Wednesday, October 17, 2007
As you know from reading my last blogs, we left Antigua for the Nevis Fishing Tournament after the eco tour on Friday.
Customs and Immigration in Nevis were stationed at the tournament headquarters to check in all the foreign boats up until 6 pm. I had emailed them the day before to let them know that we would be a little late, and had even given my Dad our clearance docs and passports to take down a few hours before on his boat Blue Rapid.
We were running later than expected and as the sun set half way between Antigua and Nevis with our rum and cokes slipping down as was the sun, i was a little worried about how late we were.
The seas were rough but behind us though which was good and the setting sun relaxed us just a bit. Maybe it was the rum and cokes.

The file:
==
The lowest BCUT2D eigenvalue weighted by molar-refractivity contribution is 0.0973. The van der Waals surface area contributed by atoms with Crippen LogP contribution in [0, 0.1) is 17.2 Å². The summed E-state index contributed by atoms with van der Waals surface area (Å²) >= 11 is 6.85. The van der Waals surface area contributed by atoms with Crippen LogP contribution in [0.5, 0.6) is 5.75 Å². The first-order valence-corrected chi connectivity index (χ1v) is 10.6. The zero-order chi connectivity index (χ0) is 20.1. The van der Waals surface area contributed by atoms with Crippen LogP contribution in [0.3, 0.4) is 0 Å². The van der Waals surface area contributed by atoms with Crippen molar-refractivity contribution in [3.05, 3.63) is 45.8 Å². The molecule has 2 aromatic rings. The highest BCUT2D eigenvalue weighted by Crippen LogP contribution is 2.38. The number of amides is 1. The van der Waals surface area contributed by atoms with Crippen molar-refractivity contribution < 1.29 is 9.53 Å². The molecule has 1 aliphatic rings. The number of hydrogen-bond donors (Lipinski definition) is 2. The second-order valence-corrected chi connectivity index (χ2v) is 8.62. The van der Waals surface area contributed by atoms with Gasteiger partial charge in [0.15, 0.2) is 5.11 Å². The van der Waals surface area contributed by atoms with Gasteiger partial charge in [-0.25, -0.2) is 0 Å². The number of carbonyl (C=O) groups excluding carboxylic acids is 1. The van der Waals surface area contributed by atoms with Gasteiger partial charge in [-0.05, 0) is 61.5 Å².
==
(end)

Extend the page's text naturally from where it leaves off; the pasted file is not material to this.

Using our chart plotter we flew through the barrier reef in the darkness on the North side of Nevis heading as fast as we could for the port. As we tied up I was ushered to finish clearing in. I expected sour unhappy officials, but was met with smiles and pleasant attitude bearing customs and immigration officials. An hour later we were having burgers and planning our early morning trip off-shore. It was windy and back on the boat we knew that we better get some good rest for the 24 mile trip which was going to start just after 3 am. In tournaments, we believe that we have to try our hardest. Lines were permitted to be in the water at 5 am and we wanted to be at the proper spot at that time. Going out through the reef in the darkness we could feel the waves beneath us pushing the boat up and down and from side to side. There were six of us and by the time Big John started baiting up four of the crew were green with "bad feeling". Getting sea sick is possible in the day when its rough out in the open ocean, but at night when you cant see the horizon or waves, and the boat just moves in all directions that you can't possible foresee its tough. Then when that lovely smell of ballyhoo is added to the equation with a slight exhaust fume here and there for good measure, someone is going to "goto new yourk" (a.k.a puke). Why "new yourk". Say it but with the "yourk" part elongated and a little loud and you can see why we call it going to "new yourk". Anyway, Acare and I were not feeling sick at all but the rough seas and infinite darkness were no fun. There comes a time when excitement can turn to fear and although i hadn't reached that far, the feeling would slip in now and again as we climbed a big wave heading out to the "Barbuda Bank" in the pre dawn darkness.